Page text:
Reminder to prepare for extreme heat

Reminder to prepare for extreme heat
Posted on 07/25/2018
Lane County Public Health is reminding community members to prepare for extreme heat. Temperatures are forecast to reach the mid to high 90s this week, giving rise to unique heat-related illnesses. Heat-related illnesses, such as heat stroke, heat exhaustion, heat cramps, sunburn and heat rash, happen when the body is not able to properly cool itself. While the body normally cools itself by sweating, during extreme heat this might not be enough. In these cases, a person’s body temperature rises faster than it can cool itself down. This can cause damage to the brain and other vital organs.

“When we see the temperatures start creeping up to, and above, 100 degrees, routine activities and chores can become dangerous, especially for the very old, very young, and individuals with chronic illness,” said Lane County Chief Health Officer, Dr. Patrick Luedtke.

Rising temperatures can also affect air quality. Ground-level ozone and wildfire smoke may contribute pollution to our airshed. Please check the local air quality index at before rigorous outdoor activities. It is especially important for those with respiratory health conditions, like asthma or COPD, to be aware of worsening air quality.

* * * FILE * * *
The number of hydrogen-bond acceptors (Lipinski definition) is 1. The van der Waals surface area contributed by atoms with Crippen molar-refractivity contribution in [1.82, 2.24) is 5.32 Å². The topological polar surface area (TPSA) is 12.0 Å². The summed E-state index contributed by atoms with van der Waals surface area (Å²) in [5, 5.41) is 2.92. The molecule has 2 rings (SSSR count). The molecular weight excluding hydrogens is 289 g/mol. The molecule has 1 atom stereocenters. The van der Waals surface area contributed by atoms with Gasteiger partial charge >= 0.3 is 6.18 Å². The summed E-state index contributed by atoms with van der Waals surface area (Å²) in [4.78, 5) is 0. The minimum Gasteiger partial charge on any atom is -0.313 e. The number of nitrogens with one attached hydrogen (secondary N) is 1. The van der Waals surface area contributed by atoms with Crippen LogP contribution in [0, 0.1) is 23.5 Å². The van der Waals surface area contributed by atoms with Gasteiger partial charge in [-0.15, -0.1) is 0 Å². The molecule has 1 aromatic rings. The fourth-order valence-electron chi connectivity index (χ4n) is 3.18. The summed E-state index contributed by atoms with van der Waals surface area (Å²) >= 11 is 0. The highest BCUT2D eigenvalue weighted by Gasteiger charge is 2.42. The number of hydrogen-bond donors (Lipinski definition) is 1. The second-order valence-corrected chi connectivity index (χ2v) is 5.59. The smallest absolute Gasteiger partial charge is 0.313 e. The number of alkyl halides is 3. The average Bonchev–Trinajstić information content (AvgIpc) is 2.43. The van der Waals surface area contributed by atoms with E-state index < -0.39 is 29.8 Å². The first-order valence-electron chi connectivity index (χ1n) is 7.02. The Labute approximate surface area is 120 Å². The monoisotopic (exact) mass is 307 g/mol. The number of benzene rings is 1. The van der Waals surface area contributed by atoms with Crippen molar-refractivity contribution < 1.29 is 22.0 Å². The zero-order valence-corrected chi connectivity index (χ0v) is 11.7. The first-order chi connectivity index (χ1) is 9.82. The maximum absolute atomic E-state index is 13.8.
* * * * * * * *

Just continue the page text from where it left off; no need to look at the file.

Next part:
Additional factors which can exacerbate the effect high temperatures can have on the body include:
  • High levels of humidity
  • Obesity
  • Fever
  • Dehydration
  • Prescription drug use
  • Illicit drug use (e.g., cocaine and amphetamine)
  • Heart disease
  • Mental illness
  • Poor circulation
  • Pre-existing sunburn
  • Alcohol use
Lane County Public Health advises the following for avoiding heat-related illness:

Wear Appropriate Clothing: Choose lightweight, light-colored, loose-fitting clothing.

Stay Cool Indoors: Stay in an air-conditioned place as much as possible, especially from noon to about 7 p.m. If your home does not have air conditioning, go to the shopping mall or public library (see here for a list of community cooling stations)—even a few hours spent in air conditioning can help your body stay cooler when you go back into the heat.*

*Keep in mind: Electric fans may provide comfort, but when the temperature is in the high 90s, they may not prevent heat-related illness. Taking a cool shower or bath or moving to an air-conditioned place is a much better way to cool off. Use your stove and oven less to maintain a cooler temperature in your home.

Schedule Outdoor Activities Carefully: Try to limit your outdoor activity to when it’s coolest, like morning and evening hours, and rest often in shady areas so that your body has a chance to recover.

Pace Yourself: Cut down on exercise during the heat. If you’re not accustomed to working or exercising in a hot environment, start slowly and pick up the pace gradually. If exertion in the heat makes your heart pound and leaves you gasping for breath, STOP all activity. Get into a cool area or into the shade, and rest, especially if you become lightheaded, confused, weak, or faint.